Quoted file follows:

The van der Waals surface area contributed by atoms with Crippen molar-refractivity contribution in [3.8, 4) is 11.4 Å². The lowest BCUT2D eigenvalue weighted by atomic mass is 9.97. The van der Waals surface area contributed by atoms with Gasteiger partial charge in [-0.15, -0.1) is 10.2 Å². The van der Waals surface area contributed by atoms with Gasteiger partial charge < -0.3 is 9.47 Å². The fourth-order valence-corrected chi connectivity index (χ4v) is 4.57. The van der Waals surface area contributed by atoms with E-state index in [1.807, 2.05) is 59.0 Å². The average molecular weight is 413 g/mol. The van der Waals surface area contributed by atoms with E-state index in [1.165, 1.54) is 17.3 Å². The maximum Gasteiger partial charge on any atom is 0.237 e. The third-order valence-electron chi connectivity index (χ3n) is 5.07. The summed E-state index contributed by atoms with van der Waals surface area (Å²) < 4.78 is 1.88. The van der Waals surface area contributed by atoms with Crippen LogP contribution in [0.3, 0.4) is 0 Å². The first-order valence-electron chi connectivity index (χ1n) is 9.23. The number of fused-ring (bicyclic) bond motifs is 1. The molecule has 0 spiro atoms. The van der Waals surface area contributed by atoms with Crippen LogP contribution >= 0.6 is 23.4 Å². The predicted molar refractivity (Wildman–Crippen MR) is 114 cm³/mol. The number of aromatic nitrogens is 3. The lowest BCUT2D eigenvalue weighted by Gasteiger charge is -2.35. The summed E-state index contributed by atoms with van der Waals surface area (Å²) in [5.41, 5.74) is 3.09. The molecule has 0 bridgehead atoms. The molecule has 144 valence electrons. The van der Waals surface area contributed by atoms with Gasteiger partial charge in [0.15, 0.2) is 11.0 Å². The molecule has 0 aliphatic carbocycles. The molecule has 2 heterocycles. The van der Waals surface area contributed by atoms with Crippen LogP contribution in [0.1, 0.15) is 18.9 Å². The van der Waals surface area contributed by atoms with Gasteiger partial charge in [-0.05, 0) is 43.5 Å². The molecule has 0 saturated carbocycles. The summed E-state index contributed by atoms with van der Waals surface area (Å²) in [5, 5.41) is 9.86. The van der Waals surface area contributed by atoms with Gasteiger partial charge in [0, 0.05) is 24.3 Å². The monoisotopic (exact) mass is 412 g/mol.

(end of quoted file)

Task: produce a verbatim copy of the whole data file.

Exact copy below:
The van der Waals surface area contributed by atoms with Crippen molar-refractivity contribution in [3.8, 4) is 11.4 Å². The lowest BCUT2D eigenvalue weighted by atomic mass is 9.97. The van der Waals surface area contributed by atoms with Gasteiger partial charge in [-0.15, -0.1) is 10.2 Å². The van der Waals surface area contributed by atoms with Gasteiger partial charge < -0.3 is 9.47 Å². The fourth-order valence-corrected chi connectivity index (χ4v) is 4.57. The van der Waals surface area contributed by atoms with E-state index in [1.807, 2.05) is 59.0 Å². The average molecular weight is 413 g/mol. The van der Waals surface area contributed by atoms with E-state index in [1.165, 1.54) is 17.3 Å². The maximum Gasteiger partial charge on any atom is 0.237 e. The third-order valence-electron chi connectivity index (χ3n) is 5.07. The summed E-state index contributed by atoms with van der Waals surface area (Å²) < 4.78 is 1.88. The van der Waals surface area contributed by atoms with Crippen LogP contribution in [0.3, 0.4) is 0 Å². The first-order valence-electron chi connectivity index (χ1n) is 9.23. The number of fused-ring (bicyclic) bond motifs is 1. The molecule has 0 spiro atoms. The van der Waals surface area contributed by atoms with Crippen LogP contribution >= 0.6 is 23.4 Å². The predicted molar refractivity (Wildman–Crippen MR) is 114 cm³/mol. The number of aromatic nitrogens is 3. The lowest BCUT2D eigenvalue weighted by Gasteiger charge is -2.35. The summed E-state index contributed by atoms with van der Waals surface area (Å²) in [5.41, 5.74) is 3.09. The molecule has 0 bridgehead atoms. The molecule has 144 valence electrons. The van der Waals surface area contributed by atoms with Gasteiger partial charge in [0.15, 0.2) is 11.0 Å². The molecule has 0 aliphatic carbocycles. The molecule has 2 heterocycles. The van der Waals surface area contributed by atoms with Crippen LogP contribution in [0.1, 0.15) is 18.9 Å². The van der Waals surface area contributed by atoms with Gasteiger partial charge in [-0.05, 0) is 43.5 Å². The molecule has 0 saturated carbocycles. The summed E-state index contributed by atoms with van der Waals surface area (Å²) in [5, 5.41) is 9.86. The van der Waals surface area contributed by atoms with Gasteiger partial charge in [0, 0.05) is 24.3 Å². The monoisotopic (exact) mass is 412 g/mol.